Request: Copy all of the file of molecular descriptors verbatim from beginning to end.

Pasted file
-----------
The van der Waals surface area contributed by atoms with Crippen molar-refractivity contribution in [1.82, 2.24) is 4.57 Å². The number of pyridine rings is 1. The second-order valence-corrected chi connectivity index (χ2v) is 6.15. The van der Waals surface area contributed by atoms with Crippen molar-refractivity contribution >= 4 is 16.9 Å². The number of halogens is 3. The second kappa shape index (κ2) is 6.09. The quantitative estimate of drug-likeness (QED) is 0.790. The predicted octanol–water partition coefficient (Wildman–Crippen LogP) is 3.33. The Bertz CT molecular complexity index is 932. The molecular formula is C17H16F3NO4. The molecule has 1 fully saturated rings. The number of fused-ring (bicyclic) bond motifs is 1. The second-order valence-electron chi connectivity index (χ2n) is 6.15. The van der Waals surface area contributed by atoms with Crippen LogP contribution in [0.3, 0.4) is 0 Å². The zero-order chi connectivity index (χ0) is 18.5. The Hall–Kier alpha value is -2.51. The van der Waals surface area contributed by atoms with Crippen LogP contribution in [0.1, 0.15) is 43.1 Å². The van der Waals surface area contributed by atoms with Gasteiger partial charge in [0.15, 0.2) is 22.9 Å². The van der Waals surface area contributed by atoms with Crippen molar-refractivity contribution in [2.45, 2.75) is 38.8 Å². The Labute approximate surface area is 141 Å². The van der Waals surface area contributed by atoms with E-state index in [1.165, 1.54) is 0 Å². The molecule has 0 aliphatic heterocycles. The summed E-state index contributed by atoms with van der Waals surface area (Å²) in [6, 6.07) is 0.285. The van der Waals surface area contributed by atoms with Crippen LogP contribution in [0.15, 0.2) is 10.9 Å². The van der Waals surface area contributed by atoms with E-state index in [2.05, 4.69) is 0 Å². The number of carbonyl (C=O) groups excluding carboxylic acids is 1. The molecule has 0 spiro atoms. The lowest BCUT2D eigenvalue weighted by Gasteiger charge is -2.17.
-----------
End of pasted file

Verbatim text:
The van der Waals surface area contributed by atoms with Crippen molar-refractivity contribution in [1.82, 2.24) is 4.57 Å². The number of pyridine rings is 1. The second-order valence-corrected chi connectivity index (χ2v) is 6.15. The van der Waals surface area contributed by atoms with Crippen molar-refractivity contribution >= 4 is 16.9 Å². The number of halogens is 3. The second kappa shape index (κ2) is 6.09. The quantitative estimate of drug-likeness (QED) is 0.790. The predicted octanol–water partition coefficient (Wildman–Crippen LogP) is 3.33. The Bertz CT molecular complexity index is 932. The molecular formula is C17H16F3NO4. The molecule has 1 fully saturated rings. The number of fused-ring (bicyclic) bond motifs is 1. The second-order valence-electron chi connectivity index (χ2n) is 6.15. The van der Waals surface area contributed by atoms with Crippen LogP contribution in [0.3, 0.4) is 0 Å². The zero-order chi connectivity index (χ0) is 18.5. The Hall–Kier alpha value is -2.51. The van der Waals surface area contributed by atoms with Crippen LogP contribution in [0.1, 0.15) is 43.1 Å². The van der Waals surface area contributed by atoms with Gasteiger partial charge in [0.15, 0.2) is 22.9 Å². The van der Waals surface area contributed by atoms with Crippen molar-refractivity contribution in [2.45, 2.75) is 38.8 Å². The Labute approximate surface area is 141 Å². The van der Waals surface area contributed by atoms with E-state index in [1.165, 1.54) is 0 Å². The molecule has 0 aliphatic heterocycles. The summed E-state index contributed by atoms with van der Waals surface area (Å²) in [6, 6.07) is 0.285. The van der Waals surface area contributed by atoms with Crippen LogP contribution in [0.15, 0.2) is 10.9 Å². The van der Waals surface area contributed by atoms with E-state index in [2.05, 4.69) is 0 Å². The number of carbonyl (C=O) groups excluding carboxylic acids is 1. The molecule has 0 spiro atoms. The lowest BCUT2D eigenvalue weighted by Gasteiger charge is -2.17.